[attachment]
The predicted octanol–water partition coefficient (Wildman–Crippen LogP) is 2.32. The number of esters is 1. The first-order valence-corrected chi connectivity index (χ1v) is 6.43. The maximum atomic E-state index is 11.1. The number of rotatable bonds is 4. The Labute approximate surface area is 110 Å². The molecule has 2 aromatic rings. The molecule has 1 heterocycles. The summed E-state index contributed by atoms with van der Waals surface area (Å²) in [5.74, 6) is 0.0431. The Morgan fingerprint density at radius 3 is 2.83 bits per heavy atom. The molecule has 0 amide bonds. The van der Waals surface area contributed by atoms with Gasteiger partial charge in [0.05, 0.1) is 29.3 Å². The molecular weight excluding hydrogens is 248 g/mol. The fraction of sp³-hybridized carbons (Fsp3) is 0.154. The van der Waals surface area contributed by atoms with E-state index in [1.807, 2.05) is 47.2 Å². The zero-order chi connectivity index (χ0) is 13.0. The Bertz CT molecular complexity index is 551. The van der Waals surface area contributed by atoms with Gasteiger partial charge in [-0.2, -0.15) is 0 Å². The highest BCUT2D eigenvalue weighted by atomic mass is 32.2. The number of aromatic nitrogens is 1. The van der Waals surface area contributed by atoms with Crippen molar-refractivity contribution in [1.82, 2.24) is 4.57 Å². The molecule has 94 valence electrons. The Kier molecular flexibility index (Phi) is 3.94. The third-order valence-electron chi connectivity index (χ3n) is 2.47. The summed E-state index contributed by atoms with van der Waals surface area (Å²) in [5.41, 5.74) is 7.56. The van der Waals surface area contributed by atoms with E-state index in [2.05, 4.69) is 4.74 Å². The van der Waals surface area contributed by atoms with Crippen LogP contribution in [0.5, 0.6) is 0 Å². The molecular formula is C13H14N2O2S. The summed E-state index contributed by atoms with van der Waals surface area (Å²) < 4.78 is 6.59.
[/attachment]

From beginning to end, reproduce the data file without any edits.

The predicted octanol–water partition coefficient (Wildman–Crippen LogP) is 2.32. The number of esters is 1. The first-order valence-corrected chi connectivity index (χ1v) is 6.43. The maximum atomic E-state index is 11.1. The number of rotatable bonds is 4. The Labute approximate surface area is 110 Å². The molecule has 2 aromatic rings. The molecule has 1 heterocycles. The summed E-state index contributed by atoms with van der Waals surface area (Å²) in [5.74, 6) is 0.0431. The Morgan fingerprint density at radius 3 is 2.83 bits per heavy atom. The molecule has 0 amide bonds. The van der Waals surface area contributed by atoms with Gasteiger partial charge in [0.05, 0.1) is 29.3 Å². The molecular weight excluding hydrogens is 248 g/mol. The fraction of sp³-hybridized carbons (Fsp3) is 0.154. The van der Waals surface area contributed by atoms with E-state index in [1.807, 2.05) is 47.2 Å². The zero-order chi connectivity index (χ0) is 13.0. The Bertz CT molecular complexity index is 551. The van der Waals surface area contributed by atoms with Gasteiger partial charge in [-0.2, -0.15) is 0 Å². The highest BCUT2D eigenvalue weighted by atomic mass is 32.2. The number of aromatic nitrogens is 1. The van der Waals surface area contributed by atoms with Crippen molar-refractivity contribution in [1.82, 2.24) is 4.57 Å². The molecule has 94 valence electrons. The Kier molecular flexibility index (Phi) is 3.94. The third-order valence-electron chi connectivity index (χ3n) is 2.47. The summed E-state index contributed by atoms with van der Waals surface area (Å²) in [5.41, 5.74) is 7.56. The van der Waals surface area contributed by atoms with E-state index in [2.05, 4.69) is 4.74 Å². The van der Waals surface area contributed by atoms with Crippen LogP contribution in [0.5, 0.6) is 0 Å². The molecular formula is C13H14N2O2S. The summed E-state index contributed by atoms with van der Waals surface area (Å²) < 4.78 is 6.59.